Majority of Senators Want Currency Manipulation Addressed in Future FTAs
Sixty senators sent a letter to U.S. Trade Representative Mike Froman and Treasury Secretary Jack Lew Sept. 23 stating that the Trans-Pacific Partnership and other future free trade agreements should include “strong and enforceable” disciplines against currency manipulation by foreign governments. The bipartisan group, which includes more than a dozen members of the Senate Finance Committee that oversees trade policy, asserted that currency manipulation “can negate or greatly reduce the benefits of a free trade agreement and may have a devastating impact on American companies and workers.” For example, the letter said, a study by the Peterson Institute for International Economics blamed currency manipulation for the loss of one to five million U.S. jobs. Similar arguments were made in a letter sent to President Obama in June by 230 members of the House of Representatives.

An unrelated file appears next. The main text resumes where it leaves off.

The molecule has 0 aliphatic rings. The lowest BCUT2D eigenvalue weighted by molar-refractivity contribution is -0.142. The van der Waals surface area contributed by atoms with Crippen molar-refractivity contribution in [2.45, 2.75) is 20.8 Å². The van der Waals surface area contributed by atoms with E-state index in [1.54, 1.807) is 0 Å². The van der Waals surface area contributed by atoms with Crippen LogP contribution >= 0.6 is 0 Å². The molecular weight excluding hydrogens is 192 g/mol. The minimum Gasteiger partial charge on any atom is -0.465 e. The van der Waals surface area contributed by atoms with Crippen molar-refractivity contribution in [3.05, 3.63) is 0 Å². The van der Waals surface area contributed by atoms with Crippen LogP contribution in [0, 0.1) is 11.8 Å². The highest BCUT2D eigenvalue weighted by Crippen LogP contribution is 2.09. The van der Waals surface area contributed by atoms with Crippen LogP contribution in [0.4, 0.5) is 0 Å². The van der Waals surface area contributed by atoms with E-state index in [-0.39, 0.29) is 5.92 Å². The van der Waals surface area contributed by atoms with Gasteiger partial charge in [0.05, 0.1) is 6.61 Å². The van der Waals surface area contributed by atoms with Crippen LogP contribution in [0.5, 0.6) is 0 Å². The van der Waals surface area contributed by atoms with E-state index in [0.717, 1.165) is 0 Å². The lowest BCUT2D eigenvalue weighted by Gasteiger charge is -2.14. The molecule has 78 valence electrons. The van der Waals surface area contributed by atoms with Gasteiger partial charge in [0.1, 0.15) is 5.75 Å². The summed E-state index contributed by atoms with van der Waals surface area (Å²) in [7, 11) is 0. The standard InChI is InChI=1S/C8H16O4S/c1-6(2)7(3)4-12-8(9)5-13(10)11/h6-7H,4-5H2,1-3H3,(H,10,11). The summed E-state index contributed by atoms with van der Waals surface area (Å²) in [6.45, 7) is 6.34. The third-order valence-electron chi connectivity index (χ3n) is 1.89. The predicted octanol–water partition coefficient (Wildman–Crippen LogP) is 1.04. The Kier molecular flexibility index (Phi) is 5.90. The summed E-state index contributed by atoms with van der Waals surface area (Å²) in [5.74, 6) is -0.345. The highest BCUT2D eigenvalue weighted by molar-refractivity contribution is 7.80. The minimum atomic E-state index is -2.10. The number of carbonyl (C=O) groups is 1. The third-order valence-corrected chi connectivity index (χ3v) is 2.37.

House Ways and Means Committee Ranking Member Sander Levin issued a statement applauding the Senate letter, stating that “there is no point in negotiating a TPP agreement to eliminate import duties if countries are allowed to effectively reimpose those duties by manipulating their currencies.” Levin argued that current mechanisms are insufficient to address this problem because the International Monetary Fund “has clear rules on currency manipulation but no effective enforcement mechanism” while the World Trade Organization “has a strong enforcement mechanism but not everyone agrees on what the WTO currency rules mean.”
Legislation to address currency manipulation by foreign countries has been introduced and occasionally advanced in each of the last several Congresses but has never been enacted into law. Most of these bills have been targeted at China based on the claim that Beijing has manipulated the value of its currency, resulting in a growing U.S. trade deficit with China that in turn has led to a decline in domestic employment. The measure currently pending in the House, however, takes a broader approach by pointing out that there are other countries, including some with which the U.S. is engaged in trade liberalization negotiations, that have been guilty of currency manipulation themselves (Japan) or have similar concerns about others engaging in this practice (the European Union).